Luc Longley is finally telling his story after ‘miserable’ end to his decorated NBA career

Mary Raleigh

A core memory of my childhood as it relates to basketball is watching and rooting for the Chicago Bulls with my dad in the back half of their 1990s run of titles.Luc Longley reflects on Bulls after miserable end to NBA career

Michael Jordan was the key driving force in that fandom, which effectively ended with his retirement and the dismantling of the team in 1998. But before his exit, I had learned to appreciate every player who had a role in winning those championships. I knew the names of everyone on the roster and kept up with their careers after they left the Bulls.

So, imagine my surprise when I saw the story on ESPN today about how Luc Longley couldn’t appreciate those days the same way.

If you’re too young to remember Longley, he’s the most decorated NBA player from Australia and was the starting center for the Bulls’ final three championships — though you might have missed him in ESPN’s The Last Dance documentary because he wasn’t featured much.Luc Longley doco, Australian Story, Michael Jordan, Chicago Bulls, The Last  Dance, NBA news

His career went downhill after ‘98, starting with a trade to the Phoenix Suns up until his last season with the New York Knicks in 2000. As he explained in the profile by Olgun Uluc, those later years soured the good feelings he had from Chicago so much that he kept his rings in a safe out of sight.

“Candidly, the ending of my career was a scripted nightmare,” Longley said. “I had a miserable end of my NBA career. I had an ankle that was degenerating, and I had a couple of bad years in Phoenix. As it was exploding, I was in New York not able to really train. Coming out of Chicago, where it had been such a basketball utopia sort of a situation where we’re winning… to have my body break down at the same time, and not be able to play well. … I hated it; I was really sad about it.”Save The Last Dance for me - ABC News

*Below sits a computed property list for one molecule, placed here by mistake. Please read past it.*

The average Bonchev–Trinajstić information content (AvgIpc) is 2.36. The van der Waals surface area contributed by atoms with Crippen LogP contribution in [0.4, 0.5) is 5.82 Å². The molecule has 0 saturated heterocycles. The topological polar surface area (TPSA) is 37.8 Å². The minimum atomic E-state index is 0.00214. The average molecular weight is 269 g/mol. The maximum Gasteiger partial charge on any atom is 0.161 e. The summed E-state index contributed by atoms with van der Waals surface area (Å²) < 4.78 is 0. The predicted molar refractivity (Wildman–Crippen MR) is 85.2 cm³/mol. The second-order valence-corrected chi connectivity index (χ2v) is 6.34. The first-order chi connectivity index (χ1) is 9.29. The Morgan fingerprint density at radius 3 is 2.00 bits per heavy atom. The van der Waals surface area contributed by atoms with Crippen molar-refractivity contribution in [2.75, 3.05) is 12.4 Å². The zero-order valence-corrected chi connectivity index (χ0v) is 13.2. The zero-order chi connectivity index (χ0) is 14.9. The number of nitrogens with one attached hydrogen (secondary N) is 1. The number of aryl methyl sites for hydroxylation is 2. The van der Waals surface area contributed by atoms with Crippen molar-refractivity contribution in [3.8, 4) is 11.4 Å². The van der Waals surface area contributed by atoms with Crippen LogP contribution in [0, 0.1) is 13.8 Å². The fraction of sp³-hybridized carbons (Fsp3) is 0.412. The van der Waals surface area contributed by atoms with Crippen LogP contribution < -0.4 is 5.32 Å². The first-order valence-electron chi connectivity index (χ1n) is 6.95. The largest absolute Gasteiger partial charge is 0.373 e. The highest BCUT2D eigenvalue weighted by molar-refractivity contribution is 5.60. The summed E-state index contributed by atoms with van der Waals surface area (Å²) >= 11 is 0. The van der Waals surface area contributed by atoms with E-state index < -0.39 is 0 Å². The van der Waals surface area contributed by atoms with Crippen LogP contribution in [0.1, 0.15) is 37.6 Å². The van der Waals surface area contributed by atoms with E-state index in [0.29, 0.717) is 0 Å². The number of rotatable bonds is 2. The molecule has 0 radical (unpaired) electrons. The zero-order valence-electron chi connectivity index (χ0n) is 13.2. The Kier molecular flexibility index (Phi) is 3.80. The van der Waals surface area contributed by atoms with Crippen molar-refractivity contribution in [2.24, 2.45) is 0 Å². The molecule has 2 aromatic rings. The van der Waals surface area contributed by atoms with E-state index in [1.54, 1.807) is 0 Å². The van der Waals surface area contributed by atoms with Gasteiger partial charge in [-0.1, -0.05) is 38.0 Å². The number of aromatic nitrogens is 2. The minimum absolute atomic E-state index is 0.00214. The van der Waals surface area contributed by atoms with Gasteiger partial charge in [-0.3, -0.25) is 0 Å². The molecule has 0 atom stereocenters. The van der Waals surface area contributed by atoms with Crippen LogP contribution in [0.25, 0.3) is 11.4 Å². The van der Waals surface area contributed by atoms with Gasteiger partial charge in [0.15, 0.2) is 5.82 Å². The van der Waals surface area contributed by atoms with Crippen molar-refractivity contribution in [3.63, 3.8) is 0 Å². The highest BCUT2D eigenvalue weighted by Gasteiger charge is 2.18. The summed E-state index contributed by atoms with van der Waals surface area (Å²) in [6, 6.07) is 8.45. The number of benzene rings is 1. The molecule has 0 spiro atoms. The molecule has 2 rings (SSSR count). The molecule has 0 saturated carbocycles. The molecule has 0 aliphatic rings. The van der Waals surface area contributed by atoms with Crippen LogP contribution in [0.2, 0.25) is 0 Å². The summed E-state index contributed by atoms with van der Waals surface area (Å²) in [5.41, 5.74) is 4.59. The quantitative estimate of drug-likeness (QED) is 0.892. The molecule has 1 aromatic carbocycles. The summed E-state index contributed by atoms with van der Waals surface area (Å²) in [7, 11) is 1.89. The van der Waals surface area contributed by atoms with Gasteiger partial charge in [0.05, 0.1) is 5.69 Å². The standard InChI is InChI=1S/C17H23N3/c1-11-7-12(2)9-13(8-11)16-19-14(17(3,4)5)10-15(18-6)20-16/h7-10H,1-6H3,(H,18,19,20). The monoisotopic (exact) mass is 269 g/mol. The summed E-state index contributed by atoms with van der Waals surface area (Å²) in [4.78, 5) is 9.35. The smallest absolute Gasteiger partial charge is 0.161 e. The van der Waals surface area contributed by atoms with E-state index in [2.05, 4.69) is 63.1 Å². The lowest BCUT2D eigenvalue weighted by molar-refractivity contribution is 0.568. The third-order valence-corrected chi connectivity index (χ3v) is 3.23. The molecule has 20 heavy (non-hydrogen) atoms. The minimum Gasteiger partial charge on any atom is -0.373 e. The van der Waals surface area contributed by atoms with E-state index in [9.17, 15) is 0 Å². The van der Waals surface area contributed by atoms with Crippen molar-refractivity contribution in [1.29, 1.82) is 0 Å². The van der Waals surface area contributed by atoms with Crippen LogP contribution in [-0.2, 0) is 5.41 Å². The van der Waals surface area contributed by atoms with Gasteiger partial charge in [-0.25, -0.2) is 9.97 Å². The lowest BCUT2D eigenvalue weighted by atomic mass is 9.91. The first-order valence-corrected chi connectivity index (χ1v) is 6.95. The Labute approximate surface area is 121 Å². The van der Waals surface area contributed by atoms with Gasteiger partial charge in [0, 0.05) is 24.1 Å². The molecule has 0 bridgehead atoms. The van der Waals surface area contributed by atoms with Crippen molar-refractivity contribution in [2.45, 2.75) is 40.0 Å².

Longley was embarrassed by the end of his career, and man, that sucks. He played 10 years at the highest level and won three titles on the most popular team of all time. That’s something to be proud of, which brings us back to The Last Dance.

Longley’s omission from the documentary apparently created an uproar from people wondering why he wasn’t in it, and that noise was enough to remind Longley how much people cared, particularly in his home country. It brought him back out of the shadows.NBA news: My 'love letter' to Luc Longley, by Chris Anstey | CODE Sports

The following year, ABC produced a story on Longley’s rise to the NBA, and now, NBA.com has a documentary out today focusing on Longley and the Bulls’ second three-peat through his eyes. I haven’t watched it yet, but I can’t wait to dive into more content around a team that meant a lot to me.

It sounds like I’m not the only one.

“I had one young man tell me stories about how he watched it with his dad, and that’s how he remembers his dad. That’s how they connected,” Longley said. “Then, you have someone else with their baby named ‘Pippen’. It’s just really quite wild how connected people still are to that era of basketball. I underestimated it.”

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